How to Repair Small Engines: Cleaning the Carburetor
Don't Google "small engine repair near me" the next time your lawnmower sputters. Learn how to do it yourself. Small engine repair is all about a clean carburetor.
A full day
IntroductionSolve most lawnmower or other small engine starting problems with a simple diagnosis and a carburetor cleaning or rebuilding. It will only take a few hours, and you'll avoid the minimum $80-plus-parts repair bill.
- 4-in-1 screwdriver
- Adjustable wrench
- Needle-nose pliers
- Nut driver
- Organic vapor respirator
- Socket/ratchet set
- Carburetor cleaner
- Carburetor rebuild kit
- Plastic gloves
- Stiff wire
If you can’t get a small engine started, it takes too many pulls to get it going, or it runs poorly, ask yourself this: Did it sit for a long time with gas in it? Like over the winter? If so, your problem is most likely a corroded or gummed-up carburetor. Small engine repair shops earn about 50 percent of their revenue by cleaning or replacing carburetors sidelined by old gas. Look at your lawnmower carburetor next time you sharpen the blades or complete a lawn mower tune-up.
Before you start taking things apart, take a minute to confirm the carburetor is the problem. We’ll show you how to do that, as well as how to clean, rebuild or replace a lawnmower carburetor. Either way, you’ll save about an hour of shop labor (about $80). You can complete the carburetor rebuild project in a single morning, including the time scouting for parts.
How to Find Carburetor Parts and Prices
Whether you buy parts from a local small engine repair shop or online, you may need all this information:
- Machine brand (Toro, Snapper, Honda, etc.), model and serial number.
- Engine brand and serial number (Tecumseh, Briggs & Stratton, Honda, etc.). The engine model and serial number are usually located on a plate above the spark plug.
- You may also need numbers from the old carburetor itself, usually stamped onto the carb body or its mounting flange.
- You can buy locally, or try smallenginepartswarehouse.com or psep.biz.
Project step-by-step (8)
Start Your Engine (At Least Try)
- Confirm that the fuel valve is on, there’s gas in the tank and the spark plug is in good shape.
- Shoot a one-second burst of aerosol lubricant or carburetor cleaner down the throat of the carburetor.
- Then, yank the cord.
- Note: If the engine runs (even just sputters) and dies, you have a fuel problem. If there’s no life after a few tries, it’s something more serious and you need to haul the engine to your garage for some detective work.
Test for Gas at the Carburetor
- Clamp off the fuel line.
- Compress the spring clamp and slide it backward on the fuel line.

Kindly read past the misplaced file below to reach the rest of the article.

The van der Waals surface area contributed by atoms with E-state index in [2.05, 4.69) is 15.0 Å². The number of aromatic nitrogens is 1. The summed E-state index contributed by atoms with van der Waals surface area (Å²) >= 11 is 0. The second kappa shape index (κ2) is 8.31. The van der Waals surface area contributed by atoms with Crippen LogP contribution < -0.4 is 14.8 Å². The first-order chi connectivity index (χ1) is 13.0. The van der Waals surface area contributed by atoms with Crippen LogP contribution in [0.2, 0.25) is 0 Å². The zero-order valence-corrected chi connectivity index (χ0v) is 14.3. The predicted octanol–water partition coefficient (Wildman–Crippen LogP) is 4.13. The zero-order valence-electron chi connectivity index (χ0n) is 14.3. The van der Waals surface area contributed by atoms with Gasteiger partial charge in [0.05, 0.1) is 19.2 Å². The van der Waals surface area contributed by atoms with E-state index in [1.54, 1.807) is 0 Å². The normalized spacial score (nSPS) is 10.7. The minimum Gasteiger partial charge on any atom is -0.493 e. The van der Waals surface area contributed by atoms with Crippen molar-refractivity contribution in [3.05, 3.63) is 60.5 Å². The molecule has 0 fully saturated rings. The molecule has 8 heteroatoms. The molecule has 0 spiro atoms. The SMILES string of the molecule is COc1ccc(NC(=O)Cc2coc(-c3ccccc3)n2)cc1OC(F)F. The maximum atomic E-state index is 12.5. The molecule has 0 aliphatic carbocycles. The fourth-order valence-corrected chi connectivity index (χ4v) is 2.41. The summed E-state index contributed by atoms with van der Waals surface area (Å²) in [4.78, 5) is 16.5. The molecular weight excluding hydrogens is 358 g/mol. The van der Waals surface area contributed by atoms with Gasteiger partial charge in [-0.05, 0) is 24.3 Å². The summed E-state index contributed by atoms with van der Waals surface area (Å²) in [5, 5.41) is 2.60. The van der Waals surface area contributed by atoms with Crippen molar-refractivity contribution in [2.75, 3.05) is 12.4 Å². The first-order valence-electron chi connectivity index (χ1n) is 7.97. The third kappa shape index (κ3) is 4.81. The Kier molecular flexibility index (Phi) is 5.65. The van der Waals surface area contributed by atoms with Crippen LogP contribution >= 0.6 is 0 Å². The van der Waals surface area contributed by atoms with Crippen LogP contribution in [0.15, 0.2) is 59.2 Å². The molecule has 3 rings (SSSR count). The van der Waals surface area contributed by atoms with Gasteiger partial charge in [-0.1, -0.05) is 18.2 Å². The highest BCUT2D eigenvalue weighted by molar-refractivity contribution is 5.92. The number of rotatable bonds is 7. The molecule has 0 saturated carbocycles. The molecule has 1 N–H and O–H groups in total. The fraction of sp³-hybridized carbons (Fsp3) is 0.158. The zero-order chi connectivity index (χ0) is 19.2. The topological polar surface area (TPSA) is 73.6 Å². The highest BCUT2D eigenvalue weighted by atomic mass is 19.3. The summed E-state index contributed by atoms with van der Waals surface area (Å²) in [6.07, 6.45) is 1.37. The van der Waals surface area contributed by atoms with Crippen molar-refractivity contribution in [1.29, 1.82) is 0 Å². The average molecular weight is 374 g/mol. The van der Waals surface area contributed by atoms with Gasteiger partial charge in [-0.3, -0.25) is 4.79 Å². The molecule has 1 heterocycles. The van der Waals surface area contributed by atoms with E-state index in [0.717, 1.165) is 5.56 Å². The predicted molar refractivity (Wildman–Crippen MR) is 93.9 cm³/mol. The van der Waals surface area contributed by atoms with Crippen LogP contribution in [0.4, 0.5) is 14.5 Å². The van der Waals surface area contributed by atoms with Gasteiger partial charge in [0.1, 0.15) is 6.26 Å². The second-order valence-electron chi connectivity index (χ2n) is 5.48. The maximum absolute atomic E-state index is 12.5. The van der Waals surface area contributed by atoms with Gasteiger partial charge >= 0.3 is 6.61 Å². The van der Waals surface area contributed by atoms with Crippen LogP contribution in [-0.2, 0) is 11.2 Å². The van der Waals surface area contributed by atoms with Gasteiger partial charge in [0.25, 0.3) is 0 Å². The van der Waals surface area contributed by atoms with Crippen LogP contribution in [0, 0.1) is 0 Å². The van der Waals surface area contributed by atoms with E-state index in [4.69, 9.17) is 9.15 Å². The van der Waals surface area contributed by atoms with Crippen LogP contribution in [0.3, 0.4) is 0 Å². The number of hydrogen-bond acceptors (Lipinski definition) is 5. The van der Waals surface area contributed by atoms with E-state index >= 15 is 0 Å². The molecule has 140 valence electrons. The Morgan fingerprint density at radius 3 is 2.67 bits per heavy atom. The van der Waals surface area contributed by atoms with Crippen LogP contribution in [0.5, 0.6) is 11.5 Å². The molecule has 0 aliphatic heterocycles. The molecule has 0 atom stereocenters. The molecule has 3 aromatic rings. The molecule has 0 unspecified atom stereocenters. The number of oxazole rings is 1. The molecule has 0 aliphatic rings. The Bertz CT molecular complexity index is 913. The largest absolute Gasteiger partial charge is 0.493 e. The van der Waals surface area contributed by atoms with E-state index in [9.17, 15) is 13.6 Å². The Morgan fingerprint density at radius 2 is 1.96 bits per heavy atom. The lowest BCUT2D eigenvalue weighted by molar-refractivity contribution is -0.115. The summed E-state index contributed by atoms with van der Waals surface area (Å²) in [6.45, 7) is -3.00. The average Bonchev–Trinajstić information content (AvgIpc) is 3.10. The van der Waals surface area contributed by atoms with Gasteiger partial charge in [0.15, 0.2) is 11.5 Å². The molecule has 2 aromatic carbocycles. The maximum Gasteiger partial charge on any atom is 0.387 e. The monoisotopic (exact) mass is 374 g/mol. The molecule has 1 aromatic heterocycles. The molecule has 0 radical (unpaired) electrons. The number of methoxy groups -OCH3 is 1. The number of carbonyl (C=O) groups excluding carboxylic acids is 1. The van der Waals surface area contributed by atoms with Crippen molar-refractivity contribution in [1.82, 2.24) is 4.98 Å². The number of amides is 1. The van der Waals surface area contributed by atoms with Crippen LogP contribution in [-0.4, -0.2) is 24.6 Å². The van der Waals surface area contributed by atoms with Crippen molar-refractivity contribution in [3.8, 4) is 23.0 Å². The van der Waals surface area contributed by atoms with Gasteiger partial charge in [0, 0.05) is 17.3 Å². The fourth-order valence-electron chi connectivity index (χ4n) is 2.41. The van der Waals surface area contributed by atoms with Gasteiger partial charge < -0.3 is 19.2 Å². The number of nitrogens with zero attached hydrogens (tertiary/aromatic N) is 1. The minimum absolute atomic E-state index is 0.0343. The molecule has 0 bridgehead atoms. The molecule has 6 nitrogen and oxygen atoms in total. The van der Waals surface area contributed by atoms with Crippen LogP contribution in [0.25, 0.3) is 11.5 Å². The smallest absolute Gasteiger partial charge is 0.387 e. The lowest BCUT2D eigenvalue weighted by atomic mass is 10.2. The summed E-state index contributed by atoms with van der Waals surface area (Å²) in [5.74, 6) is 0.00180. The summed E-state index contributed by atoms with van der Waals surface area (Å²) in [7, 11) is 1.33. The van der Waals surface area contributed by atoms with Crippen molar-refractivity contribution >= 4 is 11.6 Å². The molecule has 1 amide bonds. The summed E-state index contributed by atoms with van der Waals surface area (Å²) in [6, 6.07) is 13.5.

- Pull the tubing off the carburetor nipple and catch the gas in a small bowl.
- Note: If no gas comes out of the fuel line, you’ve got a plugged fuel line or fuel filter.
Remove the Carburetor
- Use a socket or nut driver to remove the two bolts that hold the carburetor to the engine.
- Unhook the throttle cable from the carburetor linkage.
- Place the carburetor in a container (to catch the gas).
Check for Corrosion
- Open the carburetor bowl to check for corrosion.
- Note: If the inside of the carburetor is corroded, it needs to be replaced. Even after cleaning, the corrosion will clog the jets and tiny orifices and restrict the flow of gas.
Rebuild or Replace?
If there’s no corrosion in the carburetor, you can choose to rebuild it rather than replace it. But rebuilding isn’t always cheaper, and it might not even do the trick. Sometimes you can buy a new carburetor for less than (or pretty darn close to) the cost of the rebuilding kit plus the cost of the chemicals. We always just replace bad carburetors rather than rebuild them.
If you opt to rebuild, follow the steps below:
Dissect the Carburetor on Your Workbench
- Start the disassembly from the bottom (bowl, float, needle, seat, etc.) and keep all the parts together.
- Pro tip: Shoot digital photos for help during reassembly.
- Match the new gaskets and O-rings in the carburetor repair kit to the old ones.
- Set aside the used gaskets and O-rings you’ll discard, and any parts from the kit you don’t need.
Clean the Parts
- Wire all the larger parts together and drop them into a bucket of carburetor cleaner.
- Then, wrap the small parts in a piece of aluminum screen or use a fine-mesh basket, and drop them in the bucket as well.
- Note: New/replacement parts don’t need to be cleaned.
- Let the parts soak for one hour.
Reassemble the Carburetor
- After the hour is up, rinse all the parts with water and blow them dry with compressed air.
- Reassemble the old and new carburetor parts and then mount it on the engine.
- Follow the instructions in the kit for adjusting the idle speed and mixture.
- Finally, fire up your engine and listen to it purr!
- Congratulations, you’ve fixed your carburetor without having to google “small engine repair near me.”